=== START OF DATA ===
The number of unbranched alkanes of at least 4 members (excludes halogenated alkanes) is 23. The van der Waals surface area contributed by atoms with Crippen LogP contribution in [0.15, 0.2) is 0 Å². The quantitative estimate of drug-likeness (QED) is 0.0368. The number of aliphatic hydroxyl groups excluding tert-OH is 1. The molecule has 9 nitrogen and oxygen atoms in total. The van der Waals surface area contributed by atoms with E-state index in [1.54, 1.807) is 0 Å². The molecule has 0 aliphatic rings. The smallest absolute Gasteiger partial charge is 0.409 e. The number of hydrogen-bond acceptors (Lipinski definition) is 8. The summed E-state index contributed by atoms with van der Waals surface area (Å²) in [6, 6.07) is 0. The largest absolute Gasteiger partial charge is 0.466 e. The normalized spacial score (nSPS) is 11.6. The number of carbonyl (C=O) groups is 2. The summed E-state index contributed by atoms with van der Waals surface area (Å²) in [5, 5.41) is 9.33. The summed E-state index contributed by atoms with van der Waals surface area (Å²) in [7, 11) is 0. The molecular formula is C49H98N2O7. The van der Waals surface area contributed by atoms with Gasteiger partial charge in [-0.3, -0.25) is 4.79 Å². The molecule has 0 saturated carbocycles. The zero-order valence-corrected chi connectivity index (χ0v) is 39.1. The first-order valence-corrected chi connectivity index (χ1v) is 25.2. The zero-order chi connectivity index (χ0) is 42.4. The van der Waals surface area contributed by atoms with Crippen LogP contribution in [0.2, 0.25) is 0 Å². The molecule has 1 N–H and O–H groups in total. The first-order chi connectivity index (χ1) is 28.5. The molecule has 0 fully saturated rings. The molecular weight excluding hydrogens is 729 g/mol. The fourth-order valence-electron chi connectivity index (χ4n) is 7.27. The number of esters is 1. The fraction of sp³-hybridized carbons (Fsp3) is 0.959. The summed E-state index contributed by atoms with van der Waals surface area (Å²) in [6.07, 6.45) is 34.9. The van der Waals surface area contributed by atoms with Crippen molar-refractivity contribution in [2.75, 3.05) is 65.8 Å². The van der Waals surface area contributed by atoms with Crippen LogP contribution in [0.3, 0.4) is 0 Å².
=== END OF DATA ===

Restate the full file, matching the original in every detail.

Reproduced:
The number of unbranched alkanes of at least 4 members (excludes halogenated alkanes) is 23. The van der Waals surface area contributed by atoms with Crippen LogP contribution in [0.15, 0.2) is 0 Å². The quantitative estimate of drug-likeness (QED) is 0.0368. The number of aliphatic hydroxyl groups excluding tert-OH is 1. The molecule has 9 nitrogen and oxygen atoms in total. The van der Waals surface area contributed by atoms with E-state index in [1.54, 1.807) is 0 Å². The molecule has 0 aliphatic rings. The smallest absolute Gasteiger partial charge is 0.409 e. The number of hydrogen-bond acceptors (Lipinski definition) is 8. The summed E-state index contributed by atoms with van der Waals surface area (Å²) in [6, 6.07) is 0. The largest absolute Gasteiger partial charge is 0.466 e. The normalized spacial score (nSPS) is 11.6. The number of carbonyl (C=O) groups is 2. The summed E-state index contributed by atoms with van der Waals surface area (Å²) in [5, 5.41) is 9.33. The summed E-state index contributed by atoms with van der Waals surface area (Å²) in [7, 11) is 0. The molecular formula is C49H98N2O7. The van der Waals surface area contributed by atoms with Gasteiger partial charge in [-0.3, -0.25) is 4.79 Å². The molecule has 0 saturated carbocycles. The zero-order valence-corrected chi connectivity index (χ0v) is 39.1. The first-order valence-corrected chi connectivity index (χ1v) is 25.2. The zero-order chi connectivity index (χ0) is 42.4. The van der Waals surface area contributed by atoms with Crippen LogP contribution in [0.2, 0.25) is 0 Å². The molecule has 1 N–H and O–H groups in total. The first-order chi connectivity index (χ1) is 28.5. The molecule has 0 fully saturated rings. The molecular weight excluding hydrogens is 729 g/mol. The fourth-order valence-electron chi connectivity index (χ4n) is 7.27. The number of esters is 1. The fraction of sp³-hybridized carbons (Fsp3) is 0.959. The summed E-state index contributed by atoms with van der Waals surface area (Å²) in [6.07, 6.45) is 34.9. The van der Waals surface area contributed by atoms with Crippen molar-refractivity contribution in [2.75, 3.05) is 65.8 Å². The van der Waals surface area contributed by atoms with Crippen LogP contribution in [0.3, 0.4) is 0 Å².